Interesting old Pennsy Ad

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Interesting old Pennsy Ad
Posted by Miningman on Friday, November 30, 2018 3:09 PM

Ok, 3rd times a charm. Lost 2 completed comments.

So here's a very interesting ad, for several reasons, from the PRR during wartime. First off it's very informative with the cross section going down from the roadbed, and although somewhat simplified it is done well. Secondly their trains are not featured nor talked about, but in the background we have carefully placed people, infrastructure, industry and a train. The message is something else, but the distant items all still remain important. 

Closer examination reveals the locomotive way off in the distance to be a T1, trailing smoke and its distinctive headlight and outline quite visible. The T1's were the stars for a short time only and were featured prominently in ads but only for 3-6 months. They were depicted on the calendars a bit longer but that's different. They quickly fell from advertising as the PRRs progressive and speedy way to the future. 

Finally is the fact that there is a lot of whining going on. The 'poor little PRR' trying desperately to keep things going. If this was a modern day PRR they would have an army of well greased lobbyists and you would expect a ' go fund me page'. Enter it all as an expense as they wish or as would be expected and fight it in court afterward. Keep it to yourself and then let the Wall Street Journal type press go to bat for you.

Fat with wartime profits, they should not be beggars or whiners.

  

 

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Posted by Penny Trains on Friday, November 30, 2018 6:49 PM

That's old school lobbying!  Wink

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Posted by Miningman on Friday, November 30, 2018 7:12 PM
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Posted by Miningman on Friday, November 30, 2018 9:45 PM

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Posted by Firelock76 on Saturday, December 01, 2018 12:43 PM

I had to think about this before posting a response.

I read the ad carefully, and yes, the PRR was pretty flush with profit during the war, but I'd hesitate to call this "whining."

Everything the ad said was certainly true, especially the part about deferred maintanance due to the lack of materials and personnel.  Remember, during the war the Southern Pacific had to bring in guest workers from Mexico to do track maintanance, so many of their own people had gone off to war.

Lack of materials?  The War Production Board was allocating raw materials, there was no free market of the same.  Considering how much steel had to go to war production I'm not suprised the railroads had to make do with what they could get and defer track repairs.  Everyone had to scramble a bit for what they needed.

All this being the case it doesn't surprise me the railroads wanted to put the profits they couldn't spend into kind of a "rainy-day fund" that would be put into immediate use once the war was over.  It was certainly going to be needed.

And the railroads weren't the only ones.  During the war everyone who wanted or needed a job (who wasn't in the service) had one.  All those people were making money and had nothing to spend it on so it went in the bank.  It was all that unspent money that fueled the post-war spending on consumer goods and kept the post-war economic depression so many government officials feared was going to happen from happening.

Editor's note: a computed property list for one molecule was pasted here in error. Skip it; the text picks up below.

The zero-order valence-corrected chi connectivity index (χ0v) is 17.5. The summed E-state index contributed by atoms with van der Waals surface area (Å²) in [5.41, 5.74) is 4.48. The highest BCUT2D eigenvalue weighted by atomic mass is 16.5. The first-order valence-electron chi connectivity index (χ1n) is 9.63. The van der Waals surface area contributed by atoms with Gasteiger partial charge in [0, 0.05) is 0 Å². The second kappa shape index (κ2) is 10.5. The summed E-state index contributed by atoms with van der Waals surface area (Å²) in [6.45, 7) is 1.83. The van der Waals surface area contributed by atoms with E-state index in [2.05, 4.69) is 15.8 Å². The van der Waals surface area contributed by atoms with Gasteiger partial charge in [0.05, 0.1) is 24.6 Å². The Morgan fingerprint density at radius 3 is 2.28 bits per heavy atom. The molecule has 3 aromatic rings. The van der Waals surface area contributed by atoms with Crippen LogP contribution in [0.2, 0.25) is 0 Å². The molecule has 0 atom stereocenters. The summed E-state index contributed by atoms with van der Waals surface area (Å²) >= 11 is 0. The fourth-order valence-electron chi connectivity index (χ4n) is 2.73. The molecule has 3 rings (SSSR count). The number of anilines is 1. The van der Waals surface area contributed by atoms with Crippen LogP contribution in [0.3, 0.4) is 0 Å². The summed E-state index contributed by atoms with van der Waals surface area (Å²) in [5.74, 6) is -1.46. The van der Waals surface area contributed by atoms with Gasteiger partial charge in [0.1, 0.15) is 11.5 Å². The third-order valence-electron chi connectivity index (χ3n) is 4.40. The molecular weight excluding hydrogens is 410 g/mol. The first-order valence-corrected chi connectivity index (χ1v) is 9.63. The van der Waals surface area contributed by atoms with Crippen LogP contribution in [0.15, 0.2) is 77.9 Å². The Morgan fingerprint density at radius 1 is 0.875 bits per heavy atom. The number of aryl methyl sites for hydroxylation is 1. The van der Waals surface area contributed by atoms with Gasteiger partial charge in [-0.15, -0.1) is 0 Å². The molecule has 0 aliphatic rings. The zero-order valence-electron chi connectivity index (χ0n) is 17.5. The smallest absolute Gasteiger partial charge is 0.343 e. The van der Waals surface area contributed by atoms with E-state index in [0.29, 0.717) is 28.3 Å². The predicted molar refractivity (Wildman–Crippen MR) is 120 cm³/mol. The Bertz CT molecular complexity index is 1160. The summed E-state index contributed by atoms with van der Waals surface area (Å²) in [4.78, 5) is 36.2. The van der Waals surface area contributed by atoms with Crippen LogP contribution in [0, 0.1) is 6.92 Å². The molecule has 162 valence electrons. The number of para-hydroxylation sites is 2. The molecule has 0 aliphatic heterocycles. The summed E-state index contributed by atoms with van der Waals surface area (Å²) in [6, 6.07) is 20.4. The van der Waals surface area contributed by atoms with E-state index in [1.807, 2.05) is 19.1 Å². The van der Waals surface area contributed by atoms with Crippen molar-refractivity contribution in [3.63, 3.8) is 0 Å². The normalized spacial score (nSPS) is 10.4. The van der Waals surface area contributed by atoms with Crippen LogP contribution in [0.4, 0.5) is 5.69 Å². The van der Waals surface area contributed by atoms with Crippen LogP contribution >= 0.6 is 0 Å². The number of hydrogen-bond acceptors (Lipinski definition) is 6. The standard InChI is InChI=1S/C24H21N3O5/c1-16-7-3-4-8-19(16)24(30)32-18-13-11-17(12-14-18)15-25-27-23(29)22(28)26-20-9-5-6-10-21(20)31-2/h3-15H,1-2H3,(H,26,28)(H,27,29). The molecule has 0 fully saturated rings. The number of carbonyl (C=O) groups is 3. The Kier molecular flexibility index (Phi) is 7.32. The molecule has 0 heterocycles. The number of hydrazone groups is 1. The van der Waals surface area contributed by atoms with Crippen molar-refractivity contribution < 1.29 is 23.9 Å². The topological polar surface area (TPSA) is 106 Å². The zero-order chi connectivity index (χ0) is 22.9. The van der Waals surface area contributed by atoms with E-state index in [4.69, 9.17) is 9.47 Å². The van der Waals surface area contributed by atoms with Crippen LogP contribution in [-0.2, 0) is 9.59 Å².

Look at it this way, this ad is kind of the first "warning flare" of the war the railroads were going to have to fight in the post-war years with airlines and their facilities, road construction, and other forms of taxpayer-funded transportation, a lot of which railroad taxes paid for! 

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Posted by Jones1945 on Saturday, December 01, 2018 12:49 PM

Thank you for the links, Miningman and Mike.

This is a report from Railway Age which I posted in other thread a few months ago, showing the revenues and expenses of different RRs of February 1947. The operating expenses of both NYCentral and PRR were really heavy...(click to enlarge) 

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Posted by Miningman on Saturday, December 01, 2018 1:40 PM

Firelock -- Well maybe I'm too harsh with the old Pennsy. Did we see similiar musings from the Santa Fe or Union Pacific?, the NYC or the C&O? For sure there were shortages in material but you would think without a road bed what's the point? Of course the government has little concern for such things. 

I know the NYC took the Feds to court over being short changed for Postal Services and rates and won, on behalf of everyone I think. 

I like Penny's answer.. "old school lobbying"

Was this unreasonable and unfair demand by government ever settled? 

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Posted by Firelock76 on Saturday, December 01, 2018 3:47 PM

It could be we never saw any such messages from the other 'roads like the NYC because, well, maybe they never thought of it?

"Pennsy's got a good point!  Why didn't WE think of that?"

We'd sure hear screams from all concerned in the post-war era!

On the other hand, it could be the Pennsy's bookkeepers found out they were hemmoraging money somewhere, somehow, and just couldn't put their fingers on where.  Who knows?  Maybe it was an early example of the flip side of "too big to fail,"  that is, "too big to succeed."  Maybe being  "The Standard Railroad Of The World" they couldn't possibly believe they were doing anything wrong?

And I don't know if that demand by government was ever settled.  Probably not.

And I can see othe other side of the question concerning the "excess profits (whatever that's supposed to mean)  tax."  There was a war on and the government had to pay for it somehow.  There's a quote from a 17th Century Italian general name Monteccucoli, and truer words were never spoken...